Christy’s own family enjoyed an abundance of connections to the theater and the arts. “I’ve grown up around the theater,” says Christy in a phone interview. His father, James Christy Sr., is a director and theater professor at Villanova University. Retired from teaching, he keeps busy directing, including “Ghost Writer,” a new play by Michael Hollinger currently playing at the Arden Theater in Philadelphia. His dad often took young Christy along to theater rehearsals. And when a child was needed in a play, he was it. His mother, Francine, was a music teacher in the Radnor, PA, school system. She is now retired but continues to give private piano lessons.
Almost 20 years ago his sister, Jacqueline, founded Access Theater, a theater company in New York’s Tribeca neighborhood. “She took a fourth floor walkup in an empty warehouse and converted it into a theater and offices.” The company specialized in development of new plays and writers for the theater. Older sister Noelie has three children and teaches first grade in Morristown.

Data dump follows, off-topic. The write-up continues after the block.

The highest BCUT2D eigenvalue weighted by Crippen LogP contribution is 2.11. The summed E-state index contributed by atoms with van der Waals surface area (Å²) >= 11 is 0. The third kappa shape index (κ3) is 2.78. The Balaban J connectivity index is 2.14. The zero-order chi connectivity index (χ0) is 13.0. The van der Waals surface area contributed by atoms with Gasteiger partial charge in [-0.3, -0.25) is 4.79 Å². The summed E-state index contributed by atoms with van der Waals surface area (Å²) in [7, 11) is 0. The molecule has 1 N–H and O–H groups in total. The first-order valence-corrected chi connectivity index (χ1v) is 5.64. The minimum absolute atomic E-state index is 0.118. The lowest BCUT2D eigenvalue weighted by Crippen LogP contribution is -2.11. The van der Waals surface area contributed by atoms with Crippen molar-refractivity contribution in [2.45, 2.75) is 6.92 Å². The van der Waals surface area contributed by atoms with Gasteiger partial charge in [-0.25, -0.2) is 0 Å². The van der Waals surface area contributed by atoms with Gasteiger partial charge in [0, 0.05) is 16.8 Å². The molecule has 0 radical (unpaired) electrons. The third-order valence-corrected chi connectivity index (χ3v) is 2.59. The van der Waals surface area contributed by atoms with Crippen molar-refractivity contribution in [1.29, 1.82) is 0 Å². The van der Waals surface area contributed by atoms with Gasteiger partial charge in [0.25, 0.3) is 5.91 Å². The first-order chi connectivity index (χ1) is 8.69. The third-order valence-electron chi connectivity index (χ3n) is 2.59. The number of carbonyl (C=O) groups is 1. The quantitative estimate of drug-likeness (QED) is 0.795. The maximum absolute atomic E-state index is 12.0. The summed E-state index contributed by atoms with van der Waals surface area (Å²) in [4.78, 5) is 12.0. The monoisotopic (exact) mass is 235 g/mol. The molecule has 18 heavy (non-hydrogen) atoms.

Starting out as a way to share family videos with friends, Christy’s wife turned a hobby into a business. She makes custom web movies and cards at thankyoulove.com. They have three children: Jimmy, Phillip, and Angela.
Christy began his theatrical career early. In addition to appearing in plays directed by his father, Passage Theater artistic director June Ballinger tells me that, while still a kid, Christy appeared in the movie “Dead Poets Society” as the character Spaz. He appeared in a few other films and some television shows, where he edged into writing. A 1993 Villanova graduate with a major in English, Christy got an internship in New York City at ABC’s “Prime Time Live,” which evolved into a job making education videos as well as website work. “I work with internet technology, but I’m really not a ‘techie,’” he clarifies. “I’m more about words.” But words or technology, it all comes back to communication. His current “day job” is as an editor for a health care company, Alere, where his focus is on wellness guidelines, such as losing weight or quitting smoking.